[Philip Cook, guest-blogging, January 9, 2009 at 7:20am] Trackbacks
Last Call:

I've decided that my final guest blog will be a response to some of the posted comments, rather than a new essay.

Thanks to those of you who took the time to read some of my posts, and to keep a cordial tone in your comments. I learned something from reading them, especially about home brewing!

A few of you were interested in knowing more, or having a cite to back up a factual claim. Of course I hope you will consult my book, Paying the Tab. It is quite thorough in presenting the arguments and evidence.

Several comments suggested that I didn't know the difference between correlation and causation. Actually I believe that I do know the difference. My technical contributions to the alcohol literature have focused on taking advantage of natural experiments to learn the effects of changes in policy. The book explains this matter is detail. It also discusses the evidence on minimum drinking age, discussing two of the issues raised by bloggers -- the state border effects and the effect on the older age group.

I was baffled by comments to the effect that I believe all drinking is bad. My friends would be amused, and it's surely not what I said in my blogs. Like every other commodity, alcohol has benefits and also costs. The difference for alcoholic beverages is that the costs are not fully reflected in the price. A higher excise tax would help with that problem.

(One great virtue of the price system in a private enterprise economy is that the prices signal relative scarcity and provide an incentive to economize appropriately. But when there are externalities -- when property rights are incomplete -- the price system does not do those jobs very well without some intervention.)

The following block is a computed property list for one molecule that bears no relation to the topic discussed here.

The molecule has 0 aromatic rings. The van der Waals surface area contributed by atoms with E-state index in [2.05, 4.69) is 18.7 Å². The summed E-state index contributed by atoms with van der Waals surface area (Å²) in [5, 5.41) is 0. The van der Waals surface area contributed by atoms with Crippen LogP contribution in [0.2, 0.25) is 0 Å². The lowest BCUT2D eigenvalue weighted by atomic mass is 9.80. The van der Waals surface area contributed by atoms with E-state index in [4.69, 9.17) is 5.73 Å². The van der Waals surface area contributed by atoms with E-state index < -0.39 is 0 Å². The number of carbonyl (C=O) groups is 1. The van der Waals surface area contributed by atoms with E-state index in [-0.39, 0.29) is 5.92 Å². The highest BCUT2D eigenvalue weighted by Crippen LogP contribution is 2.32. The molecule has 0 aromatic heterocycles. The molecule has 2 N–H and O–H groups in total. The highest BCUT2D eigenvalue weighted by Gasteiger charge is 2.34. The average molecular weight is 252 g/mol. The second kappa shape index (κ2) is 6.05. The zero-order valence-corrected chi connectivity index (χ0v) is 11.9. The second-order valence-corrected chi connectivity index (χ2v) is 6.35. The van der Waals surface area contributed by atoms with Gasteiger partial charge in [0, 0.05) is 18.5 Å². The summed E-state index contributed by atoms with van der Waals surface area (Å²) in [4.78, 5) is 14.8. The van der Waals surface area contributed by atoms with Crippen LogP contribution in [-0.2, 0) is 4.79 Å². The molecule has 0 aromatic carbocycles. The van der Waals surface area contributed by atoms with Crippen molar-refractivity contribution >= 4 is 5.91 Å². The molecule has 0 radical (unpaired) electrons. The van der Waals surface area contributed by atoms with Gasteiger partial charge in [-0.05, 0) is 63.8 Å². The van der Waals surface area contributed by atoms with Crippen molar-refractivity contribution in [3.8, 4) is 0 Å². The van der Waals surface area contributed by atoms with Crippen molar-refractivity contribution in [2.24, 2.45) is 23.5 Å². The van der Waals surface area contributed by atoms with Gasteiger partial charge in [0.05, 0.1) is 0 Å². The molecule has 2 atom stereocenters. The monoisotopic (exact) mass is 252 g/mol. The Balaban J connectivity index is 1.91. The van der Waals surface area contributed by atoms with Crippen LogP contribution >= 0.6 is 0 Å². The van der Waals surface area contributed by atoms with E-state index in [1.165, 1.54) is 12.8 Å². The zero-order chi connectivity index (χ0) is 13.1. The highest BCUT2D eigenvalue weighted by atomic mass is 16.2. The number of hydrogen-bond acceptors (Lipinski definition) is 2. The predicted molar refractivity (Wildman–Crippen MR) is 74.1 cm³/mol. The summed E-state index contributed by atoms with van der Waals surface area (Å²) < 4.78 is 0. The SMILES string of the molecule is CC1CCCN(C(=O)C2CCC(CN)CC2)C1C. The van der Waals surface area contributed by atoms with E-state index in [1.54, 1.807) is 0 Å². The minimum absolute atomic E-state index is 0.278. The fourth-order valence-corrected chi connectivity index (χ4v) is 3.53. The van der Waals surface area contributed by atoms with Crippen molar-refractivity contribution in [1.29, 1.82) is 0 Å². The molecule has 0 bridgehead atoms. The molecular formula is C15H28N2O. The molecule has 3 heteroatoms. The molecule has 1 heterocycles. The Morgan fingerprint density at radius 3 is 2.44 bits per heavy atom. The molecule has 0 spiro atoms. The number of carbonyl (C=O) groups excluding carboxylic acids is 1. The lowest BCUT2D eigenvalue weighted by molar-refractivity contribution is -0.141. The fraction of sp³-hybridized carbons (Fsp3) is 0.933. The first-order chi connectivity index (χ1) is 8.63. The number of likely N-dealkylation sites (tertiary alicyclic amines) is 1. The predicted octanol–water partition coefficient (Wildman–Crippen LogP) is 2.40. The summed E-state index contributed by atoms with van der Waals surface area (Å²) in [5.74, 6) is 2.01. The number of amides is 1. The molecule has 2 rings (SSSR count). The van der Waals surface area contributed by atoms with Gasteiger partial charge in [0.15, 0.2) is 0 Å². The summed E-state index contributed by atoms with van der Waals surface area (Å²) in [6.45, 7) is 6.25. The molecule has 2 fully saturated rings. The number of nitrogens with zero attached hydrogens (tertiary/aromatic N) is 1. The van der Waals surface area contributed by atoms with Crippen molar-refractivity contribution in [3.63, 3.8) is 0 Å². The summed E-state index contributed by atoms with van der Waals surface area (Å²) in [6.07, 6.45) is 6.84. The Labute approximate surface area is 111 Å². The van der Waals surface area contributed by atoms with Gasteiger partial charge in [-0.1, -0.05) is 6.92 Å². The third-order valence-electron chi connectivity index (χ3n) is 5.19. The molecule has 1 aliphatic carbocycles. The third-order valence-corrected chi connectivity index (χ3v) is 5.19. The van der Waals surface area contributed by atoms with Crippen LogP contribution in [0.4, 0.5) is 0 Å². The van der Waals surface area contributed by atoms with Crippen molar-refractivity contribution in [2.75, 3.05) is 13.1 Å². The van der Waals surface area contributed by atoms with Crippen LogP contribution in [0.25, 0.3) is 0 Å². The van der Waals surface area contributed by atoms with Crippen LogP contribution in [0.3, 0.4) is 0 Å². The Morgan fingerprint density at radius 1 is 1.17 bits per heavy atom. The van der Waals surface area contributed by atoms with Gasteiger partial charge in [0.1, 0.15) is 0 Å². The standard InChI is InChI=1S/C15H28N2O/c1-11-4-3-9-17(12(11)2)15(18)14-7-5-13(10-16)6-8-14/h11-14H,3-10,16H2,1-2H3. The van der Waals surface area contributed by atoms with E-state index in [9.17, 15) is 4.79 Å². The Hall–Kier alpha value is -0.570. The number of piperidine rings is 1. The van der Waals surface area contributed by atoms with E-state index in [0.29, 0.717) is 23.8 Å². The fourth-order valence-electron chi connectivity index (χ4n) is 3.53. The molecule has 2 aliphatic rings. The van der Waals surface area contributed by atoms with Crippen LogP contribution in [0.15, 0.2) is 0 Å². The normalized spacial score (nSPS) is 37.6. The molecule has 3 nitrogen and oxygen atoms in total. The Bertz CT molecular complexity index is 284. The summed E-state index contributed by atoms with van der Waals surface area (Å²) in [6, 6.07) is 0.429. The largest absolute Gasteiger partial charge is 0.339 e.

There were many comments to the effect that taxes designed to change behavior in particular ways are fascist or at least represent an unacceptable imposition on freedom and are certainly no business of government. For what it's worth, I see alcohol excise taxes as less of an imposition on personal freedom than many other types of alcohol regulations that are intended to limit abuse, including the high minimum age.

A number of comments appeared to take me seriously when I listed some of the options for regulating adverse consequences of drinking -- including penalizing DUI more severely etc. The purpose of that paragraph in my third post was not to advocate any of those changes (far from it) but rather to point out that a much-touted alternative strategy to tax increases -- penalizing the consequences of abuse -- can be costly and oppressive.

Several comments noted that there is evidence that moderate drinking promotes health. So there is. But the main epidemiological evidence is correlational, and very flimsy. Similar evidence has been profoundly misleading in other medical areas, such as hormone replacement therapy.

We'll probably never do a randomized controlled trial with drinking, and without that it will be very difficult to sort out the causal effects of drinking. Incidentally, just as it is true that moderate drinkers live longer than abstainers, it is also true that moderate drinkers are paid more than abstainers. One speculation (by one of my former students) is that that association is causal, the result of social capital. That's an interesting idea, but I don't believe it.

The statistical-inference problem is that people who abstain are different in all kinds of ways (some not readily observable) from those who drink. Differences in longevity and earnings may be the result of those other characteristics, rather than the drinking per se. My advice: Don't start drinking just because you want a raise in salary or cleaner arteries.

(I've read that pipe smokers live longer than nonsmokers on averageā€¦)